The Bureau of Statistics’ figures for June show Australia’s unemployment rate has risen to 6 per cent, despite almost 16,000 jobs being added.
So what does this mean for our property markets?
Well…unemployment is up from 5.8 per cent where it had been for several months.
Job creation slightly beat most economic forecasts, however, of the total 15,900 jobs added, 19,700 were part-time and were offset by a fall of 3,800 full-time positions.
When you dig deeper into the figures the proportion of people in work or looking for it rose 0.1 percentage points to 64.7 per cent, contributing to the rise in the unemployment rate, in spite of jobs growth.
NSW: Unemployment steady at 5.7 per cent; participation up from 62.9 to 63 per cent.
Vic: Unemployment up from 6.2 to 6.5 per cent; participation down from 64.4 to 64.1 per cent.
Qld: Unemployment up from 6.2 to 6.3 per cent; participation steady at 66.3 per cent.
SA: Unemployment up from 6.9 to 7.4 per cent; participation up from 62.1 to 62.9 per cent.
WA: Unemployment steady at 5 per cent; participation up from 68.3 to 68.4 per cent.
Tas: Unemployment steady at 7.4 per cent; participation up from 60.9 to 61 per cent.
NT: Unemployment up from 3.8 to 3.9 per cent; participation steady at 75.7 per cent.
ACT: Unemployment steady at 3.6 per cent; participation down from 71 to 70.8 per cent.
Source: ABS. All data seasonally adjusted, except Tasmania, NT and ACT which are trend, due to small sample size.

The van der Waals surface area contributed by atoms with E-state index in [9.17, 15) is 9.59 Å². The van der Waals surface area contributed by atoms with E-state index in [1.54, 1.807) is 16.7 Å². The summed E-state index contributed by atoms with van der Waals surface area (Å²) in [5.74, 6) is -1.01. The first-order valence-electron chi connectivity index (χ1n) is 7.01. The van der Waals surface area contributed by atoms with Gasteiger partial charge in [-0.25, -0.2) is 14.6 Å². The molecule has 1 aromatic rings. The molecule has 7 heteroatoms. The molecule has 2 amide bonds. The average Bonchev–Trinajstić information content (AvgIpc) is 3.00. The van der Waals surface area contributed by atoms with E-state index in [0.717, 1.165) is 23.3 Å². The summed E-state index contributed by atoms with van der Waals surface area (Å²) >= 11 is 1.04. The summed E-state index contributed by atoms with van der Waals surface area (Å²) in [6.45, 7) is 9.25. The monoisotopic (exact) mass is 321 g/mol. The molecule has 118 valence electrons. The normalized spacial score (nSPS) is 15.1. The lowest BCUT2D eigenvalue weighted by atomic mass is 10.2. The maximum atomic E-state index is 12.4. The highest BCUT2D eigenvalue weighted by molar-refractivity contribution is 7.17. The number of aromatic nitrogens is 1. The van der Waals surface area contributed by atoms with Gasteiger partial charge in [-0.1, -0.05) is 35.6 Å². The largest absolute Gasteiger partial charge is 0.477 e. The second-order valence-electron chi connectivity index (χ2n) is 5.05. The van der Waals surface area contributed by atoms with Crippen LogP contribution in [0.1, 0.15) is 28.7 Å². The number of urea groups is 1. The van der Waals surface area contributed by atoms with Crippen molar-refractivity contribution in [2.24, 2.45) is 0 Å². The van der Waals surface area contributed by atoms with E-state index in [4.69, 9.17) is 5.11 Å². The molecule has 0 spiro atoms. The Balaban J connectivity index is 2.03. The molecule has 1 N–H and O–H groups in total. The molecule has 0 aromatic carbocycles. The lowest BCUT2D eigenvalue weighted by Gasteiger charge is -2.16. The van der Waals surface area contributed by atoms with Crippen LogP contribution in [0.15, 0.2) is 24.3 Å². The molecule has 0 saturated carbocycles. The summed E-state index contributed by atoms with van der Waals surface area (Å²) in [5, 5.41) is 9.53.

What this means for our real estate markets
There is a logical link between consumer confidence (which is is part related to job security) and the number of people who go out and buy property:
In time this also translates into a relationship with property values:
The high unemployment rates in South Australia (7.4%) and Tasmania (7.4%) don’t bode well for their local property markets.
In other states, some sectors of the property market will suffer more than others, especially blue collar suburbs as Australia changes from being a manufacturing nation to more service and retail oriented.
The overall figures suggest interest rates will remain at their current low levels for a while longer and even have some commentators suggesting we may get another stimulatory rate cut to help bring the unemployment levels down.
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